There is no top! Corn up 13. Soybeans up 29 and Wheat up 13 as well. These should be exciting times but down here on the exchange floor it is eerily quiet. With the advent of electronic trading there is no 'open' and 'close' any more as we are already open and the market doesn't really close. Yesterday we had a blow off high and it was like a Christmas trading session. If it wasn't for the noise from the options pits you could have heard a pin drop.
In the timeline of trading I am old. My father started in 1962 and up until he retired in 2001 the business had changed a little but in no way resembles what we have today. In 2007 we introduced the electronic pit and since then we have seen rapid change. The economy has had something to do with it as well bringing new money to our shores in the hopes of returns the equities and bonds don't give anymore.
All in all I think the changes have been a good thing. Better trade certainty and faster service. The downside has been the way the quants have changed pricing and volatility but I still think we are in our infancy and those things will get sorted out by the market.
Do you think your business has seen the same pace of change?
Re: OptionEye....June 19th
Not sure about the pace but I am old enough to have driven horses to help with farm work as a boy.
And last week I was passing a field and noticed a tractor working at scuffling edible beans, the 'operator' was out in the field beside the still moving tractor checking something. He them walked back over and climbed into the still moving tractor while I passed by.
I used to have to try to stay awake so i could stay on the rows when I did that.
Re: OptionEye....June 19th
I think you bring up one of the biggest questions to be asked this year in ag marketing. How has the farmer's business changed with the new markets? I'm curious what the answer to that question is as well. I'm guessing this thread will bring a variety of answers. But, I think the real answer is it's too early to tell. Or, folks don't even know yet that that will be a question they will be forced to answer this year. Why? It's the old thing of "they don't know what they don't know." Let me zero-in on this thought and give this example.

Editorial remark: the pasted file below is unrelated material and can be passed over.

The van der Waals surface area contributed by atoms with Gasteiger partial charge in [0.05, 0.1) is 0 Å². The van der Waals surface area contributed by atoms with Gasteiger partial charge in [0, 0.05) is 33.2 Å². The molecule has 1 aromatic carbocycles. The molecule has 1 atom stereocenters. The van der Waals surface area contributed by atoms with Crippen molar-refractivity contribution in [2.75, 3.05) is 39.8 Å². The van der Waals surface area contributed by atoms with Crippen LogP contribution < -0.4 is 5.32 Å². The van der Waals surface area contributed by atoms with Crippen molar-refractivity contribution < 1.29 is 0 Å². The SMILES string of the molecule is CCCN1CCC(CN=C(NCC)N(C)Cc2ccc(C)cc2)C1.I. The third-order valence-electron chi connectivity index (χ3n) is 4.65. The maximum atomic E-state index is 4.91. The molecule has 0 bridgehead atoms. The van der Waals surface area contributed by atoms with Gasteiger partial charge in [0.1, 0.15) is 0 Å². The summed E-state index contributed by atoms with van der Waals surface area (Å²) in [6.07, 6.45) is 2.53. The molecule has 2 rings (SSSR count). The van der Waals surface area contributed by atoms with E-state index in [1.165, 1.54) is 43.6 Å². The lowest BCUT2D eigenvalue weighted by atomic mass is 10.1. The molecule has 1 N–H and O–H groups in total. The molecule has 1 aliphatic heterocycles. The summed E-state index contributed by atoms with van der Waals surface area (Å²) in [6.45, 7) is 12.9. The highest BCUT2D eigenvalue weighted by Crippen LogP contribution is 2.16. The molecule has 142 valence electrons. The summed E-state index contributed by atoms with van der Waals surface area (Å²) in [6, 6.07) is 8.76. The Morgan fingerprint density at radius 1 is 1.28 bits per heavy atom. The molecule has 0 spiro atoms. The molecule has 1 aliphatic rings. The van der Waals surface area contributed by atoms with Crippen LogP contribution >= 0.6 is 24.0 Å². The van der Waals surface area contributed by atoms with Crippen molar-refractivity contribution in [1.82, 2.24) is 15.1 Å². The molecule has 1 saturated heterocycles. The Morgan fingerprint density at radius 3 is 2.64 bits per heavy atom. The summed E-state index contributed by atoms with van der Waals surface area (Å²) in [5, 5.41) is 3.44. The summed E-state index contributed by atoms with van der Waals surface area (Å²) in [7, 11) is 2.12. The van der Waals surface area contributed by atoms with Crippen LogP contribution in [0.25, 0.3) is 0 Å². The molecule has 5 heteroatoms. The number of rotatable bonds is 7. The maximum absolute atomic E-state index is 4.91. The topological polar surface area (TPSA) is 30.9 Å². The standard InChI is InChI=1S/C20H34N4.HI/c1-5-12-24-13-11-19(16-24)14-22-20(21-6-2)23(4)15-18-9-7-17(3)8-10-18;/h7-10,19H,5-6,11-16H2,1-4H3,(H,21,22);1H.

Last year, an insurance agent told me he wasn't on Facebook, didn't know why he should be, had no interest to be. Months later he was asking curiously about how you start a Facebook page, what you put on it and how often you post or visit the page. Even later in the year, he admitted he started a Facebook page for his agency. He couldn't believe the response he was getting from prospective, young clients looking for insurance coverage. Further, he started to get so much business that he considered hiring more office help to monitor the social networking-based business. He couldn't believe people wanted to buy insurance coverage, over the internet, and not come into the office and shake hands. In fact, he said to me, "Mike, I may never meet some of these people."
The point is, he didn't know what he didn't know, when he was asking why have a Facebook page. I should say, despite the surprising response, I don't think he still believes this is how you should do business. But, regardless, his business has changed.
I don't know how the farmer's marketing business will change. But, if you tighten down the slots of a hog feeder, less corn comes out and the hog figures out that something is different. Ultimately, the hog's pattern of eating will change. He might have to come to the feeder more often each day, vs. belllying up like he did in the past.
Placing corn or soybean sales by calling to the floor changed a long time ago. Then you had a lot of key trading on the open and close. Now, that is changing. It seems like the "hog feeder slots keep getting tightened down", creating more changes in the ag marketing sector.
At this point, farmers reading this are saying yeah but I don't use the 'board' directly. And that may be true. But, the person that you place your order with, sell your physical crop to, etc. does have to figure out the trends, patterns, habits and mechanics of this new electronic, extended hours, nearly 24-hour commodity trading environment.
Thanks for sharing,
Re: OptionEye....June 19th
IMO there has been a revolution in IT. Much more important than any action in the pits.
There was a situation a few years back when I recieved the temperature reading in a field from Argentina (below freezing) before noon the same day from a contact of the person that is one of my main information hubs that has contacts from all over the world. It was two days before the info became common knowledge to insiders (traders, analysts and the like). I know what is going on in Ukraine and elsewhere. 20 years ago this info drifted to the top if it was major and widespread, but too late to incorporate it into a marketing plan that could capitalize on a trend like that. Cargill's teletypes were the best information and far in advance of what a farmer could know.
In other words, the information gap between buyers and sellers, globally, has closed. The same IT has affected all fields but, closing the time gap on information in marketing is HUGE. Grain has always been global but, not information. Most other facets of farming have been bigger, better, faster but, didn't change the information issue until now.